Oh sure, I do the usual mumbling under my breath when someone cuts me off in traffic or takes the parking spot I was signaling for. But true offenses, like being lied to or stolen from, haven't typically evoked a deep need for vengeance in me.
Until recently, that is. It started sometime in September when I planted a pot full of fall lettuce. After taking into consideration the predicted weather, the decreasing daylight, and the hardiness of my seed, I determined that I had just enough time for another crop. After an easy planting and the perfect germination weather, my crop was off to a good start. Until one day, I noticed that most of the seedlings had been dug up and strewn across the patio.
A quick investigation revealed the several of my other planters had evidence of digging, as well, and the only culprit could be one of the many squirrels that have been loping around my yard. I was mad; I'll admit it. But I didn't wish harm to the squirrels. At least not at that point. So, I rearranged pots, added some twirling yard art and flowing streamers where I could to try to create the illusion of unpredictability. As skiddish as squirrels are, I figured they would be deterred.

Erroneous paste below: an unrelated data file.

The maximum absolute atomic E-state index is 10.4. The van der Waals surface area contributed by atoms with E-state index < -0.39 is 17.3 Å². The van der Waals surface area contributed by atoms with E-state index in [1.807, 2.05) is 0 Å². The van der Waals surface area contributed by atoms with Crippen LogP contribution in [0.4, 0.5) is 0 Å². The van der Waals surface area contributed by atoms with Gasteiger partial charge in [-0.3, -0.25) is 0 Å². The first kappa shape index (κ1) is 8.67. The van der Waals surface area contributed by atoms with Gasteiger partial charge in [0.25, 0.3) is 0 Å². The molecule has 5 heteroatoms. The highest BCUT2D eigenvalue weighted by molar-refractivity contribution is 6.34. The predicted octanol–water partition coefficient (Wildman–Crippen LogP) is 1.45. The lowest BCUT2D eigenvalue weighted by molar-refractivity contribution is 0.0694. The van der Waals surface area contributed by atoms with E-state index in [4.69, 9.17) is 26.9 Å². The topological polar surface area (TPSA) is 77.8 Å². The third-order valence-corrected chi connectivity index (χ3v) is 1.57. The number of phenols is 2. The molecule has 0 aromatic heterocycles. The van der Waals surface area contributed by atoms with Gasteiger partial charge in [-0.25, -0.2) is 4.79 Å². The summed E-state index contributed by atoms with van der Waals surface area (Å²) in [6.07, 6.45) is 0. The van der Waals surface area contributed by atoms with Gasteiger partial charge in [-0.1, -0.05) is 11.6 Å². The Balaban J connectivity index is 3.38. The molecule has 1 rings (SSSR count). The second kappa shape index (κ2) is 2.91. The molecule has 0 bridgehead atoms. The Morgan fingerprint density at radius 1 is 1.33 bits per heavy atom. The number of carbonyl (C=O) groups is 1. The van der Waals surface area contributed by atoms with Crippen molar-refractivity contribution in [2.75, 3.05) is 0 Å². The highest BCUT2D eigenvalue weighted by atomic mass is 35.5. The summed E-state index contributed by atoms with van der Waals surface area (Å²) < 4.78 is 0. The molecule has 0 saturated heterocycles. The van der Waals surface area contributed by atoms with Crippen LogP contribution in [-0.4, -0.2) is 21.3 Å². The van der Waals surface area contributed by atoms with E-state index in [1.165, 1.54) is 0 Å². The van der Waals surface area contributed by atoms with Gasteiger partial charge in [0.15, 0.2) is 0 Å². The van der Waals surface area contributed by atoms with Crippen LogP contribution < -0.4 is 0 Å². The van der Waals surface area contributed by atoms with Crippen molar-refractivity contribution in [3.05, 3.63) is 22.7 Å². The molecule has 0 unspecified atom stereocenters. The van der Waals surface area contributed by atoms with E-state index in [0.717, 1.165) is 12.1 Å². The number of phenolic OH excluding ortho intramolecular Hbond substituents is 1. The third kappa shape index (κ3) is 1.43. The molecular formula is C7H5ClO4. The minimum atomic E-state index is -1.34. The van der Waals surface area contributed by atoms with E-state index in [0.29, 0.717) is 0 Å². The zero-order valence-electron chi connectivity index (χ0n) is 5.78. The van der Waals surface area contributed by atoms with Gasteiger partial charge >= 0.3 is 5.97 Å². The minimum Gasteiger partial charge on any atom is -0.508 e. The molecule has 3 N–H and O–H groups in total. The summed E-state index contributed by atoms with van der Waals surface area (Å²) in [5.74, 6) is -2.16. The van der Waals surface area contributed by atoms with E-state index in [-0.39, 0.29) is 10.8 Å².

And they were for a while, until I showed up with a fresh pot of mums and a home grown pumpkin from my dad's garden. Within a day or two, there was evidence of more digging, and a hole in my pumpkin with the slightest hint of squirrel-sized teeth marks.
But the real offense came a few days later when I brought home another pumpkin, this one with beautifully carved bats in the front. In just a day or two, the squirrel had eaten enough of the bats that they were now just sagging orange strips. And the original pumpkin, the one my dad had grown with his own hands, was beginning to look like it was carved from swiss cheese. Now I was ready for revenge. The next day, I sprinkled cayenne pepper all over the pumpkin, especially in the chewed up pock marks where I knew the squirrel would start again the next time he came. I wasn't sure what might happen to the furry little guy if he got a mouthful of fire, but by this time I didn't care.
The plan worked for a few days until the rain washed away all the pepper, and once again it was eating season for my pumpkin. Eventually, I gave up. The squirrels won. I carried the pumpkin out next to the tree as a final act of surrender. "Enough, already. You can HAVE the pumpkin," I thought, with vengeance still in my heart.